It's hard not to think that "bitchin'" has been used to describe the Donnas' music many a time, so it's an appropriate enough title for their seventh album. At the very least, it has a better ring than The Donnas Turn 27, but that might have been a more truthful summation of this record, because advanced age is beginning to hit the band big time. What was once snappy and energetic is turning a little bit heavier and sludgier, a sure sign of high mileage, and that's all the more evident because the band is doing the same thing it always has: turning out party anthems -- party anthems that are seeming a little less ironic each time around. It's hard to call this a holding pattern since the Donnas never, ever aspired to art, but this isn't quite like the Ramones, where the signature sound revealed new wrinkles along the way. This is more like the band is pounding out new tunes every two or three years whether it needs to or not. Working bands are always appreciated, but it's hard not to wish that there was a little more joie de vivre on Bitchin'. After all, if you're gonna be a party band, the least you can be is fun, something that used to come easily to the Donnas but now is a struggle on this maddeningly uneven album. When the Donnas indulge in their fetish for '80s metal -- whether it's on the Judas Priest pulse of "Wasted," the Def Leppard lifts on "Save Me," the arena-filling thump of "Here for the Party" and "Smoke You Out," or even "Don't Wait Up for Me," which comes close to ripping off the riff to "Don't You Wanna Touch Me" from Joan Jett, their biggest influence -- they fulfill the trashy promise of their title, but this doesn't happen often enough. The problem is, the Donnas once rocked as if they were tanked to the gills but they now sound like they're playing with ferocious hangovers they just can't shake -- and it's hard to have a good party if the threat of the morning after hangs over the whole affair.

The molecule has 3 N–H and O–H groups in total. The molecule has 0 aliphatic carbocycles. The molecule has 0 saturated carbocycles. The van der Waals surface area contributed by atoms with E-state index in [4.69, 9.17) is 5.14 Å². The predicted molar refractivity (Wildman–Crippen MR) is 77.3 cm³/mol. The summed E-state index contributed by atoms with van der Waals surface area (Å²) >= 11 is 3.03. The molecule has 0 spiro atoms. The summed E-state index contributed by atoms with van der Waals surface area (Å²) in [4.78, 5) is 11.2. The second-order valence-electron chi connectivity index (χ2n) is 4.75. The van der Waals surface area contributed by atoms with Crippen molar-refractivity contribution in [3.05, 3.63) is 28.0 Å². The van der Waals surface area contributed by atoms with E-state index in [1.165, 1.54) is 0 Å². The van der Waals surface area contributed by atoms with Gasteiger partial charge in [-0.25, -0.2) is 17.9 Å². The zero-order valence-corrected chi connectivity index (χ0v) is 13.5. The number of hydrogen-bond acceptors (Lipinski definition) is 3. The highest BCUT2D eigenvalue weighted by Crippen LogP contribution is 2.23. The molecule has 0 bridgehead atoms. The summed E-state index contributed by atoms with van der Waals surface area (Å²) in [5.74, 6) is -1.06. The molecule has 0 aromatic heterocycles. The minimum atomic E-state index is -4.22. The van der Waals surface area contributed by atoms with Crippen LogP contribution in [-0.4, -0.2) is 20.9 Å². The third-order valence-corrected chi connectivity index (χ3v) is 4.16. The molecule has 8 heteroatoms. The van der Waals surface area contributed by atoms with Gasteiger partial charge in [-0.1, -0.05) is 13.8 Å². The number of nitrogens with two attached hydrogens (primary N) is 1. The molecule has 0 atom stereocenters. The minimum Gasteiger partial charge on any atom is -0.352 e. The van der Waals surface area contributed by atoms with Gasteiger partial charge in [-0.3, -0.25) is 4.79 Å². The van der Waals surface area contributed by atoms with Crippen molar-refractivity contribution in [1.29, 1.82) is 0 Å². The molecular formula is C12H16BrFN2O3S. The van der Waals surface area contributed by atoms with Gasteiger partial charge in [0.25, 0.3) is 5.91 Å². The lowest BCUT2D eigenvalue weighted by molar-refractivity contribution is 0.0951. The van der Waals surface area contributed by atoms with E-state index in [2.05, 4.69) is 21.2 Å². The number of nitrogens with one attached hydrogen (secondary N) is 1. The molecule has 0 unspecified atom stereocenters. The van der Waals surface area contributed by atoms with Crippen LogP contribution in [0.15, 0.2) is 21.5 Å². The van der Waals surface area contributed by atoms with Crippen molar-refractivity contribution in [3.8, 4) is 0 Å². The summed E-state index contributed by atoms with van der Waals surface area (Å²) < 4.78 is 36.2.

Share this page
AllMusic Review by Stephen Thomas Erlewine